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How about we leave twerking out of politics?

By Mecca Fowler

Editor’s note: The opinions expressed here are those of the authors. View more opinion on ScoonTV. 

The Democrats have a notorious history of pandering to black people, and it is getting even worse. Historically, they’ve used events happening within our culture to advertise to us. Those advertisements somehow always miss the mark. Whether it’s kneeling in Kente cloth while honoring George Floyd, Vice President Kamala Harris showing up to an iconic Verzuz, or regularly using hip-hop stars to ask for our vote, it’s all been embarrassing. 

Recently, instead of making fake promises like promising to protect us from racism like they usually do, one Rhode Island state senator tried to solicit our support with twerking and dancing. It is nauseating. It’s as if they only have a few plays in rotation to campaign on, and most of them have nothing to do with the advancement of black people in this country. 

It is shocking and disgusting that she would implore that tactic as if there aren’t countless issues in the black community. To assume that black people and black women in particular would applaud or even agree with these performances is offensive.  

This isn’t the first time twerking has been invoked either. In 2020, left-leaning and democratic organizations such as the black Male Voter Project and New Georgia Project were involved with a team of strippers from Atlanta to create the “Get Your Booty to the Poll” campaign. Atlanta is known for its strip clubs, so, culturally, this may have made sense to them. The goal of the campaign was to get more black people, particularly males, to vote in Georgia during the presidential election. However, the campaign went viral beyond Georgia after sports journalist Jemele Hill tweeted a video about it.  

In the video, several strippers in red, white, and blue with messages such as “vote” written on their butts pole dance in between reciting a PSA giving voters different scenarios about why they should vote. Some people thought the idea was great, but others rightfully pointed out that the campaign was tasteless and that we did not need a twerk video to vote.  

That scenario is even worse because it was targeted at black male voters, who are often used as campaigning tools during election years. The message comes across as if seeing strippers shake their asses is the biggest priority for black male voters, and that they would not have done so without the PSA.  

According to the filmmaker, Angela Barnes, the PSA was made “to encourage black men—one of the most ignored and maligned voter groups—to seize their rights.” 

In January 2021, Black Lives Matter showcased a video of performer Shaina Simmons twerking in American flag booty shorts to a song that had excerpts of Martin Luther King Jr’s “I Have a Dream Speech.” The video was a part of a series to honor King, according to the organization.  

A total of 1.2 million people viewed the Instagram post, and more than 4,000 left comments—the majority of them unfavorable. Many of the commenters called the video distasteful, insulting, awkward, and embarrassing. Many people asked that Black Lives Matter remove the video. However, the post is still up to this day. After seeing the backlash, BLM decided to turn off the comments.  

On July 4th, Rhode Island Democrat State Senator Tiara Mack posted an offensive video of herself on her district’s official TikTok page. In the video, she appears to be on a beach doing a handstand while twerking while someone repeatedly whispers “that ass” in the background. At the end of the video, she looks into the camera and says, “Vote Senator Mack.” Although Mack attempted to blame the criticism on conservatives, it was apparent that the criticism came from all corners, with many people describing it as unprofessional and offensive, especially to black women.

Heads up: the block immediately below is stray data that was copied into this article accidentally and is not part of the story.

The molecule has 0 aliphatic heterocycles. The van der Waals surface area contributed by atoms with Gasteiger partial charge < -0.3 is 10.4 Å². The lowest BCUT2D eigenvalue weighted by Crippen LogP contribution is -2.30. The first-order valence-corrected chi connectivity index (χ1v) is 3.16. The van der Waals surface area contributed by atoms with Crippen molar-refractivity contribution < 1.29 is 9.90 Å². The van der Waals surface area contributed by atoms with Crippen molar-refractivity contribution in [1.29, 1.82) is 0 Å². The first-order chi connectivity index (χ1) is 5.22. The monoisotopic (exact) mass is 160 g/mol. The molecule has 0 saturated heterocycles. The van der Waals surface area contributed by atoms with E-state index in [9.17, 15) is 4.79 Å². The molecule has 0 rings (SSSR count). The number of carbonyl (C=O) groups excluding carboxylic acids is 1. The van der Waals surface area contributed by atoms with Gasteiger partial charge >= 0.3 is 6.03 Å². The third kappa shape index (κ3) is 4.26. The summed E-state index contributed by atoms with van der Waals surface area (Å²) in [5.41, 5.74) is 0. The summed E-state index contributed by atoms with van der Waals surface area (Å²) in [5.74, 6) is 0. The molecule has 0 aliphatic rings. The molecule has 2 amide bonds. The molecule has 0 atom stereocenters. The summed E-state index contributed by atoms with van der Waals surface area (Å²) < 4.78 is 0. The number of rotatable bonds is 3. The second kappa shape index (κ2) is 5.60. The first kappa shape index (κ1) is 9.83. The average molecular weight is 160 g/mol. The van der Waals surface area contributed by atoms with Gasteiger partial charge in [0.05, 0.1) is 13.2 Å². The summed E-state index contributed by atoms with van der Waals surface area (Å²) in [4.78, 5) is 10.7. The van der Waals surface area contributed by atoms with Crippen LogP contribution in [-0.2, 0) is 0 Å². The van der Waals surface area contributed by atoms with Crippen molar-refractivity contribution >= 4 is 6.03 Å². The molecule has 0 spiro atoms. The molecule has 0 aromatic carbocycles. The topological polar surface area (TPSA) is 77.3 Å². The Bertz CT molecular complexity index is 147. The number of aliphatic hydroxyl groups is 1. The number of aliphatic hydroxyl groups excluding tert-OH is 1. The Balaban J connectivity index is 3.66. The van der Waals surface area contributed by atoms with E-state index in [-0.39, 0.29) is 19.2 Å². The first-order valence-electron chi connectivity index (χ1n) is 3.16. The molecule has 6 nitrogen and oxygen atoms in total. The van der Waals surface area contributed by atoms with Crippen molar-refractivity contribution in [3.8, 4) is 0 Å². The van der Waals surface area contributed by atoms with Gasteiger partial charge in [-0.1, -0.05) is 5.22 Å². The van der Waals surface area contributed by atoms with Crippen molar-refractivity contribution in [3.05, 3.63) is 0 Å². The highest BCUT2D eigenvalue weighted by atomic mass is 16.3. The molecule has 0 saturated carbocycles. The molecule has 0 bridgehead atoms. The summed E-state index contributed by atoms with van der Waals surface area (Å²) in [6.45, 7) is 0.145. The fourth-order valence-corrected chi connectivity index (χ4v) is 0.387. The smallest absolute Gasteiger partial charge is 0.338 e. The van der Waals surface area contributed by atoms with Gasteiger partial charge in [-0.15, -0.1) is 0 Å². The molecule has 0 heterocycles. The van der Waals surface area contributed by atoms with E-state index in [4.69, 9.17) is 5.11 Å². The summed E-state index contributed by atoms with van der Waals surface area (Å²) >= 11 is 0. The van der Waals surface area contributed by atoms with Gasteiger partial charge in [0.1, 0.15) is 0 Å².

Like the others, instead of listening to the criticism, Mack decided to double down on the video. On July 7, her Twitter was filled with quirky graphics with the hashtag #twerkfor in combination with campaign talking points such as “#Twerkfor Trans Rights” and “#Twerkfor Black Girl Magic.” She even retweeted a writer who blamed the criticism on her being a “young queer black leader.” 

This is the issue when criticizing people with that mentality. They are offended by constructive criticism and blame the criticism on their “marginalized identities.” Never mind that it was extremely tacky and assumes that shaking ass on camera would win votes.  

All three of these examples show that when critics call these campaigns out, they are either met with deaf ears, or the perpetrators double down on their ignorance. There is a serious disconnect between real-world black voters and the people pandering to us for political goal points. This is not about respectability politics, as some have tried to make the criticism out to be. This excuse is overblown and is simply not the case with many people. There is nothing wrong with twerking or dancing on its own. The issue is using these performances assuming that they will resonate with the average black voter. 

As we have seen from the backlash to the examples above, many of us in the black community would just like our purported representatives to have decorum and act like they seriously have our best interests in mind.

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Mecca Fowler


Mecca Fowler is a passionate writer with a background in journalism and social media management. She is a free-speech advocate who hones in on her ability to reach across political spectrums to have engaging and transformative conversations to push the conscious of American culture forward.

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